Whether it’s your first home, an investment, or the next step on the property ladder, buying a house is an exciting and stressful time. There are many things to consider before you purchase:
Your budget will determine where you begin your search. Have a look at what your money will get you in a variety of different areas. It’s likely that you’ll find you can get a smaller property in a more desirable area, or a bigger property in a less desirable area. Compromise is usually required unless you have unlimited funds.
Your “Wish List” and “Avoid List”
Write down a list of everything you would like your potential purchase to have. Consider the type of location, number of bedrooms, garaging, section size, fencing, etc.
Our current “Wish List” is:
- Minimum 3 bedrooms
- Double garage or room for double garage
- Fully fenced, or easily able to be fully fenced (for our dog!)
- Hallways and doorways wide enough for husband’s pinball machines
- Driveway practical and not too steep.
It is also helpful to write down what you don’t want. There are a lot of properties for sale and you don’t want to waste your time looking at houses that are definitely not suitable.
Our current “Avoid List” is as follows:
- Monolithic cladding
Everyone has heard of leaky homes now and even if the house is not a leaky home, if it is monolithic, then it has the stigma attached which will affect its resale.
- Close to: railway tracks, power pylons, cell phone towers, main roads, schools, childcare centres, churches
We don’t want noise, traffic, or potential health hazards.
- Crosslease title
We have nothing against crosslease titles for rental properties or first home (we already own one), but want to avoid them for our next home (an upgrade). We also want a larger section than crosslease would indicate (usually crosslease is 1/2 or less share in “x” m2)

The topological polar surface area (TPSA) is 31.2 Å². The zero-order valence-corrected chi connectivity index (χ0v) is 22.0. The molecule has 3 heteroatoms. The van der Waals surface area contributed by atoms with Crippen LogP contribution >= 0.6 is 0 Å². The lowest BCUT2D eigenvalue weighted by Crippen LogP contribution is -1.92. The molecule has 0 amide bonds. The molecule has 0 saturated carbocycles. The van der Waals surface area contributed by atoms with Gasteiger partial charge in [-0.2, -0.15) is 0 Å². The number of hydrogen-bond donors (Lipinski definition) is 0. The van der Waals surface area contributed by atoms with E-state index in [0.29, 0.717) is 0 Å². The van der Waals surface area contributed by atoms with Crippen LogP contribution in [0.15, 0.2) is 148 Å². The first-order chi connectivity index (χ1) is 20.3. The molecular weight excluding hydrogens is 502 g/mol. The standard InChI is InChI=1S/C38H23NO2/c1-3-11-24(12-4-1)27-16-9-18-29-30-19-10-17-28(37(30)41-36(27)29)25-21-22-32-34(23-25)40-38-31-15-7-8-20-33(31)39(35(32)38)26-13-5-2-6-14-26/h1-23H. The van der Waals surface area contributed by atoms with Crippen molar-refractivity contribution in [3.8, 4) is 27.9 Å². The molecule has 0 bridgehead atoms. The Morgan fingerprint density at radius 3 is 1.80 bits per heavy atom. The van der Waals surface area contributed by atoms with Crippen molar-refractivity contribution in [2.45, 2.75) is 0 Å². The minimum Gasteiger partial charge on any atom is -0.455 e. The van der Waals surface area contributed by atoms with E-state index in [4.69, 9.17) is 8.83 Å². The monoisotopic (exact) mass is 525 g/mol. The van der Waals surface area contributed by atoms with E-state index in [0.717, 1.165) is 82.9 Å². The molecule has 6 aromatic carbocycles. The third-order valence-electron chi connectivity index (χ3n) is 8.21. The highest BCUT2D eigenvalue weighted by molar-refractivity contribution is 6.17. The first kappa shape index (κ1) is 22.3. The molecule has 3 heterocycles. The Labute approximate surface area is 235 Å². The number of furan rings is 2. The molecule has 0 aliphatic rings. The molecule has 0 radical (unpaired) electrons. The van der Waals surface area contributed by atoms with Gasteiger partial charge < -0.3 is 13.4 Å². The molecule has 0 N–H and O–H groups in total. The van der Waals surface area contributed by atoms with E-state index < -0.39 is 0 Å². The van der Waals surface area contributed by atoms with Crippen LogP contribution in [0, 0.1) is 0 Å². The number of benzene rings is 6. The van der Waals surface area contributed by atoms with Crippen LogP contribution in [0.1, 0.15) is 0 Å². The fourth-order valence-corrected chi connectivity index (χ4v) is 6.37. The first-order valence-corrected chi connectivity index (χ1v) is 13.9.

The location is more important than the building.. You can alter the building, but you can’t change the location without selling up and moving. Location is so important that most of the value of the property is determined by the location. People pay more for the right school zones, amenities, and attractive streets. If you are prepared to live next to a railway track, under a power pylon, or on a busy road then you can potentially pay less. Just remember, when you come to sell, the same value rules apply!
Construction and Style
Think about what you want your house to look like. Do you want modern or character? Do you want permanent materials, or are you happy to paint periodically?
Learn a bit about building materials so that you can recognise an asbestos roof, or a potential leaky building. Learn how to do a basic building inspection. E.g. check for cracks in foundations, or dampness in bathrooms.
You want to make sure that the house you buy is sound, or at the very least, you know exactly what is wrong with it and how much it will cost to fix!
Why are you buying?
Your reason for buying the house, and your intentions for its future need to be clear before you start looking. How long will you live in this house? Is it to be a rental? Do you need good school zones? Is this a stepping stone that you want to add value to? The types of properties that will be suitable for you depend entirely on your answers to these questions.
Purchasing for Value
Now that you have a clear picture of what you want to purchase, you need to do some serious market research. You need to know as much as you can about the area/s you have chosen for your search. You need to know what the type of property you are looking for is worth in the current market. Once you have a good feel for the values, then you should quickly be able to spot something that is undervalued. It is not easy to find these gems, but if you are fully knowledgeable then you have the best chance at being able to make a quick decision and put in an offer.
You will have to look at a lot of properties before you find the one that ticks all (or most) of your boxes and feels right.
Get out there and find it! Good Luck!